The return of Mark Morris' remarkable Dido and Aeneas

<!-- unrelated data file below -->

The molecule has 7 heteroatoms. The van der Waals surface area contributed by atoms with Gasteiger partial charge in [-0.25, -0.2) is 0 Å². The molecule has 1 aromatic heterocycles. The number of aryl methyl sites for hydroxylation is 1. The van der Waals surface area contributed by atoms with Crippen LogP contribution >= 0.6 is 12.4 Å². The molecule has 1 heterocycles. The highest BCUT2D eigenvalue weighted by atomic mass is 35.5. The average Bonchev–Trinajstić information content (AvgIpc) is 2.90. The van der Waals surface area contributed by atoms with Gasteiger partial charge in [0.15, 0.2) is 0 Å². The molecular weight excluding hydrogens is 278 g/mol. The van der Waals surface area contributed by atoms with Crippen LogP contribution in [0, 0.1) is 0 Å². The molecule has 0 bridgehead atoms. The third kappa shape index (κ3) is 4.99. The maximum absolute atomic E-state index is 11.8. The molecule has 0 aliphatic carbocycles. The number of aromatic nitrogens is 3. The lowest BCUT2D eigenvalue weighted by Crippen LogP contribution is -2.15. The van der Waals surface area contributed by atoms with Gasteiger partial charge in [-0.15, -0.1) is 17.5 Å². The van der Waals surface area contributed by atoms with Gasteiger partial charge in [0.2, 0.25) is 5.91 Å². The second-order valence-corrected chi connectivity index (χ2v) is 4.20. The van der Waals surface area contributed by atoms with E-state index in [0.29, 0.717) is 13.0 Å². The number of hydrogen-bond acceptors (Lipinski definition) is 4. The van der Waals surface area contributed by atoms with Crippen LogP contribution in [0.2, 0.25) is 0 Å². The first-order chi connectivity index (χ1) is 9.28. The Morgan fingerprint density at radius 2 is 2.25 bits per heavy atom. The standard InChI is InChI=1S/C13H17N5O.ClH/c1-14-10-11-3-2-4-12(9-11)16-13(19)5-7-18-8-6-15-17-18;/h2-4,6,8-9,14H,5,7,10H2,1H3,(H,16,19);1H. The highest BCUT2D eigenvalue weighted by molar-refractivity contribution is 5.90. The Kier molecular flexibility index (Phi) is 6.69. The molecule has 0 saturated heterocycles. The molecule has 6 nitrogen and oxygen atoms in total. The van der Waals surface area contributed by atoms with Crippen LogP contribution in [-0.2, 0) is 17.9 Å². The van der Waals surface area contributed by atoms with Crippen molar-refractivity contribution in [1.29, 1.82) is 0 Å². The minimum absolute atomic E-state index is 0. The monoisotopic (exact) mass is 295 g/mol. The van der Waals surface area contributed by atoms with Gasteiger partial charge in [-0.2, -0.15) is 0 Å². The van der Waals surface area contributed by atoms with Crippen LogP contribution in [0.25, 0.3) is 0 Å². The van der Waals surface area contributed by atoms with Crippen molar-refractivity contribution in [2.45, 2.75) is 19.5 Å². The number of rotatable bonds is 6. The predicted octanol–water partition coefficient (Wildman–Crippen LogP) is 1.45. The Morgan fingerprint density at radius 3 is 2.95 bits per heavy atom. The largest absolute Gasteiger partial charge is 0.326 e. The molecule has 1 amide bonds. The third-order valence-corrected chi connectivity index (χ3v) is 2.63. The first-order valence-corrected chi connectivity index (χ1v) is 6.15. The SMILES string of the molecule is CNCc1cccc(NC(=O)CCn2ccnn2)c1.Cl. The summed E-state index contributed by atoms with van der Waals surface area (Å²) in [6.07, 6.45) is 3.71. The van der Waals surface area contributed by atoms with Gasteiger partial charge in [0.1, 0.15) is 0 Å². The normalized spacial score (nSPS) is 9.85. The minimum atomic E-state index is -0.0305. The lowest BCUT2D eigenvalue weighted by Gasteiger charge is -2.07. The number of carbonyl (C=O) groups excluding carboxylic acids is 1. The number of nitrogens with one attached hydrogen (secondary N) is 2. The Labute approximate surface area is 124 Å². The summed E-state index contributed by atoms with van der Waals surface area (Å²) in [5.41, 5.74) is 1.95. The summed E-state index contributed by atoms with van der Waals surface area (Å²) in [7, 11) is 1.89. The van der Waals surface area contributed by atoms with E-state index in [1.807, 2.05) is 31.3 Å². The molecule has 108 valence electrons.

Much like a Greek tragedy, Dido proclaims a sense of order and restraint that is disturbed but ultimately restored. But at what price. At the end of her lament — Purcell at his most lyrical — Dido, with her arms outstretched, lies on the bench that became her bier. Her retinue processes out two-by-two except for the Second Woman (Rita Donahue). She looks at Belinda (Maile Okamura), her lover and Dido's faithful confidante. Then she turns and leaves. Alone. At that moment the heroic and the human became one.